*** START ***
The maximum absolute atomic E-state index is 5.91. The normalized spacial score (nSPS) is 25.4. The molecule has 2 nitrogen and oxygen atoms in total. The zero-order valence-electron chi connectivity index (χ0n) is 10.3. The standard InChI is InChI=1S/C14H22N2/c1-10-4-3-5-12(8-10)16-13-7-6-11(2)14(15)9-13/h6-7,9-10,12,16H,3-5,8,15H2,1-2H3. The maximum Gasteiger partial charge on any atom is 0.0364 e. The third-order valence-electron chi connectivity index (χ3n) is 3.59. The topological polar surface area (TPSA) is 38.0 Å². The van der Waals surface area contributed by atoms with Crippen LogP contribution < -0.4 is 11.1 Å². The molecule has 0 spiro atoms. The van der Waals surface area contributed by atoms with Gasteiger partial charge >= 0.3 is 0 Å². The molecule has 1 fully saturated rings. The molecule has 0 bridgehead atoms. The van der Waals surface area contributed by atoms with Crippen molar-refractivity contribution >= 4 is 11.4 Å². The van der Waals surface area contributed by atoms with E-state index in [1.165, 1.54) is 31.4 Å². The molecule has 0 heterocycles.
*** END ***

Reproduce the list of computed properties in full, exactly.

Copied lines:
The maximum absolute atomic E-state index is 5.91. The normalized spacial score (nSPS) is 25.4. The molecule has 2 nitrogen and oxygen atoms in total. The zero-order valence-electron chi connectivity index (χ0n) is 10.3. The standard InChI is InChI=1S/C14H22N2/c1-10-4-3-5-12(8-10)16-13-7-6-11(2)14(15)9-13/h6-7,9-10,12,16H,3-5,8,15H2,1-2H3. The maximum Gasteiger partial charge on any atom is 0.0364 e. The third-order valence-electron chi connectivity index (χ3n) is 3.59. The topological polar surface area (TPSA) is 38.0 Å². The van der Waals surface area contributed by atoms with Crippen LogP contribution < -0.4 is 11.1 Å². The molecule has 0 spiro atoms. The van der Waals surface area contributed by atoms with Gasteiger partial charge >= 0.3 is 0 Å². The molecule has 1 fully saturated rings. The molecule has 0 bridgehead atoms. The van der Waals surface area contributed by atoms with Crippen molar-refractivity contribution >= 4 is 11.4 Å². The van der Waals surface area contributed by atoms with E-state index in [1.165, 1.54) is 31.4 Å². The molecule has 0 heterocycles.